D. No substantial part of the activities of this Corporation shall consist of carrying on propaganda or otherwise attempting to influence legislation; nor shall it participate or intervene in any manner, or to any extent, in any political campaign on behalf of any candidate for

public office, whether by publishing or distributing statements, or otherwise.

E. At oo time shall this Corporation engage in any activities which

are unlawful under the laws of the United States of America, the District of Columbia, or any other jurisdiction where its activities are carried on; nor shall it engage in any transaction defined at the time as "prohibited" under Section 503 of the Code.

F. No compensation, loan or other payment shall be paid or made to any officer, Steering Committee member, Executive Committee member, creator, or organizer of this Corporation, or substantial contributor to it, except as reasonable compensation for services rendered and/or as a reasonable allowance for authorized expenditures incurred on behalf of Corporation; and no part of the assets or net earnings, current or arcumulated, of this Corporation shall ever be distributed to or divided among any such person, or inure, be used for, accrue to or benefit any such person or private individual (pursuant to the prohibition contained in Section 501(c)(3) of the Code).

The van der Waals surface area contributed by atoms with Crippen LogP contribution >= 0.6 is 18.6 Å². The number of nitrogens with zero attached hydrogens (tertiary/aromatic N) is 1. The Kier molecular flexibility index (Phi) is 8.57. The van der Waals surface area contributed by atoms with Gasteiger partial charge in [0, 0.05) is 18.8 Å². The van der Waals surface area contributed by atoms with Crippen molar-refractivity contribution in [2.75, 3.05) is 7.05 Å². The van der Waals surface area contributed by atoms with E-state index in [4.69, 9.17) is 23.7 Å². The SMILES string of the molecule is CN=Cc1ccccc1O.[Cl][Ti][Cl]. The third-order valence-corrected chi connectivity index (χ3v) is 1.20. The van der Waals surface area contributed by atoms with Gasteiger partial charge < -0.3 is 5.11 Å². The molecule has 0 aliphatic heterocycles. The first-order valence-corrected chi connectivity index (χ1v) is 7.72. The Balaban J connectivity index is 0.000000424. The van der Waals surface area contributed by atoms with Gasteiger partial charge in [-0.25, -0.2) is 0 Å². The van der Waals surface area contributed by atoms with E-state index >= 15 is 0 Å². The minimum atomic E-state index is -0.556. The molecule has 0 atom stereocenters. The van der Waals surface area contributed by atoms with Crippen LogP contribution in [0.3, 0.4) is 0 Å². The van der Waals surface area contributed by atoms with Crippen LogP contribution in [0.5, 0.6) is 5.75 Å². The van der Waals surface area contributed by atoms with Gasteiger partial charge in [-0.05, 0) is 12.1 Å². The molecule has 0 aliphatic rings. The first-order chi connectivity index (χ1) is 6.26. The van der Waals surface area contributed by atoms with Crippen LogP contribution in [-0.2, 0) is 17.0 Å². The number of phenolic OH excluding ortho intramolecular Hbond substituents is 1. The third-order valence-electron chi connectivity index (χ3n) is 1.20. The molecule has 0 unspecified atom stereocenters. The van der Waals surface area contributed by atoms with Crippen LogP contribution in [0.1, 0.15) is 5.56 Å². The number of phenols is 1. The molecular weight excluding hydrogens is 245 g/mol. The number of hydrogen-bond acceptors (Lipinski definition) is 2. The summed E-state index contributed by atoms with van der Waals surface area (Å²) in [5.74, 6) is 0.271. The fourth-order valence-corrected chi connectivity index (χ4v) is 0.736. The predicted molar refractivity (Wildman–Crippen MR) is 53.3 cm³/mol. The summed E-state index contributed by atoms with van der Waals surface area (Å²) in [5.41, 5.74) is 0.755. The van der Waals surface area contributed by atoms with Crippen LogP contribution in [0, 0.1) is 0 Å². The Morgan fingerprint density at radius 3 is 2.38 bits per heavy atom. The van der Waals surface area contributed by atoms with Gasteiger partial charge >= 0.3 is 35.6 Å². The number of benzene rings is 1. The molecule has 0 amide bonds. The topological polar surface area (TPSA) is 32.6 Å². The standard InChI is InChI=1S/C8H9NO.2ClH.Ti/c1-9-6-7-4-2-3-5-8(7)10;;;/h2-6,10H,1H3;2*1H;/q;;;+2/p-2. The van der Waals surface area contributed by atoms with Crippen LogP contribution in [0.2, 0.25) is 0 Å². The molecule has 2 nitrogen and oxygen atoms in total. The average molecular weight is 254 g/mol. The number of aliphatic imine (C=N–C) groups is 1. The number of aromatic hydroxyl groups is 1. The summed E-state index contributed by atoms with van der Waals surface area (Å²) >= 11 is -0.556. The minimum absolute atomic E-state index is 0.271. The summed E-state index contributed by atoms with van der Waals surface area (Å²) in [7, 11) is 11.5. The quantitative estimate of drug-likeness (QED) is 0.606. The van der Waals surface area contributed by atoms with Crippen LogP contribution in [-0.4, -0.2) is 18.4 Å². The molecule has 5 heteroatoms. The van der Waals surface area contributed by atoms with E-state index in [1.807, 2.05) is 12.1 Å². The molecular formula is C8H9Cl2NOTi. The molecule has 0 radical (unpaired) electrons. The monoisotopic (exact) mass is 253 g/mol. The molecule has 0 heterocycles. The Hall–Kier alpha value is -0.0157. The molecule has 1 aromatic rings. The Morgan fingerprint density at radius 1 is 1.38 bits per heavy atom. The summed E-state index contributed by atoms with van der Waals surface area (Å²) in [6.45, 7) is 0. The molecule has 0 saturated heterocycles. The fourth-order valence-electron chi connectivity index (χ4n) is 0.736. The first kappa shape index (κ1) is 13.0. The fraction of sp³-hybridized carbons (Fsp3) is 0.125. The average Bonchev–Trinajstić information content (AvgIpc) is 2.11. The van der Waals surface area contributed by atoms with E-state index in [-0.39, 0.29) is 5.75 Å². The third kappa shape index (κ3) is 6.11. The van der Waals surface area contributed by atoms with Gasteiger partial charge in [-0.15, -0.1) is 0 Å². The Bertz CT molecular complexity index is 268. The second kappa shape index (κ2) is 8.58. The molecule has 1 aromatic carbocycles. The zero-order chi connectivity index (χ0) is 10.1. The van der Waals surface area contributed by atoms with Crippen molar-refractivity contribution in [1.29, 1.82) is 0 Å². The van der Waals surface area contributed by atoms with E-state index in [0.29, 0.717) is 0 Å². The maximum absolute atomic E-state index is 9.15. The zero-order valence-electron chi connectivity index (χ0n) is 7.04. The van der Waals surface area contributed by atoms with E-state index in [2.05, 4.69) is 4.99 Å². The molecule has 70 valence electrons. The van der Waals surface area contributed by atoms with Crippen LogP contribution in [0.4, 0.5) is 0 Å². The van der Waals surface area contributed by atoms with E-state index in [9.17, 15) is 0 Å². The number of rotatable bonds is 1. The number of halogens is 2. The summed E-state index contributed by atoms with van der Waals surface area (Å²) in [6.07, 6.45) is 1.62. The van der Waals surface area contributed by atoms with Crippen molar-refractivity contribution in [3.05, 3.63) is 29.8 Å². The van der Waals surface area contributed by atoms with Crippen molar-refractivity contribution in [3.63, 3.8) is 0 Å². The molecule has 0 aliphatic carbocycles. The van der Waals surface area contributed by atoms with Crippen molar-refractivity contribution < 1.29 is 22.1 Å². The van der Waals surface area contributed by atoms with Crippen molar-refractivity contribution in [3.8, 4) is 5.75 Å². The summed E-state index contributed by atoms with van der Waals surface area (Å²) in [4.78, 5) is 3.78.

G. No solicitation of contributions to this Corporation shall be made, and no gift, bequest or devise to this Corporation shall be accepted, upon any condition or limitation which, in the opinion of the Corpora

tion, may cause the Corporation to lose its Federal income tax exemption. 8. Upon the termination, dissolution or winding up of this Corporation in any manner or for any reason, its assets, if any, remaining after pay. ment (or provision for payment) of all liabilities of the Corporation, shall be distributed to, and only to, one or more organizations described in Section 501(c)(3) of the Code.

9. Any references herein to any provision of the Internal Revenue Code of 1954 shall be deemed to mean such provision as now or hereafter existing, amended, supplemented, or superseded, as the case may be.